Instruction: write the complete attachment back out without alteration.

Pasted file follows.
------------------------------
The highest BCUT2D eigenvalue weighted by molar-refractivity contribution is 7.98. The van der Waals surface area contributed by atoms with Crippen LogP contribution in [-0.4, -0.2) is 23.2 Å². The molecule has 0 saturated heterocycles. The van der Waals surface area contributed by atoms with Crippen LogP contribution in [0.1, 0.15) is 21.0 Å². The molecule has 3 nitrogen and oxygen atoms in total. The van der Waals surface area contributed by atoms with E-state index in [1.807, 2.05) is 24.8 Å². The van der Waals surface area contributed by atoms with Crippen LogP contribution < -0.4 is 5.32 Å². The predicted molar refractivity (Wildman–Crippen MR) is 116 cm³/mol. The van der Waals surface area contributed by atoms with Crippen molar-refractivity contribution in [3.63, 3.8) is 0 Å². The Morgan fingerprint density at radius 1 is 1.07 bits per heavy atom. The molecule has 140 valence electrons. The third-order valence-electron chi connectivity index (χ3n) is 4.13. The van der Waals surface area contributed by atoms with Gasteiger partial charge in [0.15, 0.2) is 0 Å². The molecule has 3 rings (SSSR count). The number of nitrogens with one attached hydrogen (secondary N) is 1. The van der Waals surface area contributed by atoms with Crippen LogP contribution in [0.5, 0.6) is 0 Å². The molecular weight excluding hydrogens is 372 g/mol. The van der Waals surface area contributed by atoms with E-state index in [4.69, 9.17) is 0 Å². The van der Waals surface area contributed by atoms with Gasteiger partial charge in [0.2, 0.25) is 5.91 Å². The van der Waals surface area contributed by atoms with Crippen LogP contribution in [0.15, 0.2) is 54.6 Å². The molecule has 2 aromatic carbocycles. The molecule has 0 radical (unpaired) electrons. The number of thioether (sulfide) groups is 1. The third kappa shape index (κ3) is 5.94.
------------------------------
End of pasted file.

The highest BCUT2D eigenvalue weighted by molar-refractivity contribution is 7.98. The van der Waals surface area contributed by atoms with Crippen LogP contribution in [-0.4, -0.2) is 23.2 Å². The molecule has 0 saturated heterocycles. The van der Waals surface area contributed by atoms with Crippen LogP contribution in [0.1, 0.15) is 21.0 Å². The molecule has 3 nitrogen and oxygen atoms in total. The van der Waals surface area contributed by atoms with E-state index in [1.807, 2.05) is 24.8 Å². The van der Waals surface area contributed by atoms with Crippen LogP contribution < -0.4 is 5.32 Å². The predicted molar refractivity (Wildman–Crippen MR) is 116 cm³/mol. The van der Waals surface area contributed by atoms with Crippen molar-refractivity contribution in [3.63, 3.8) is 0 Å². The Morgan fingerprint density at radius 1 is 1.07 bits per heavy atom. The molecule has 140 valence electrons. The third-order valence-electron chi connectivity index (χ3n) is 4.13. The van der Waals surface area contributed by atoms with Gasteiger partial charge in [0.15, 0.2) is 0 Å². The molecule has 3 rings (SSSR count). The number of nitrogens with one attached hydrogen (secondary N) is 1. The van der Waals surface area contributed by atoms with Crippen LogP contribution in [0.5, 0.6) is 0 Å². The molecular weight excluding hydrogens is 372 g/mol. The van der Waals surface area contributed by atoms with E-state index in [4.69, 9.17) is 0 Å². The van der Waals surface area contributed by atoms with Gasteiger partial charge in [0.2, 0.25) is 5.91 Å². The van der Waals surface area contributed by atoms with Crippen LogP contribution in [0.15, 0.2) is 54.6 Å². The molecule has 2 aromatic carbocycles. The molecule has 0 radical (unpaired) electrons. The number of thioether (sulfide) groups is 1. The third kappa shape index (κ3) is 5.94.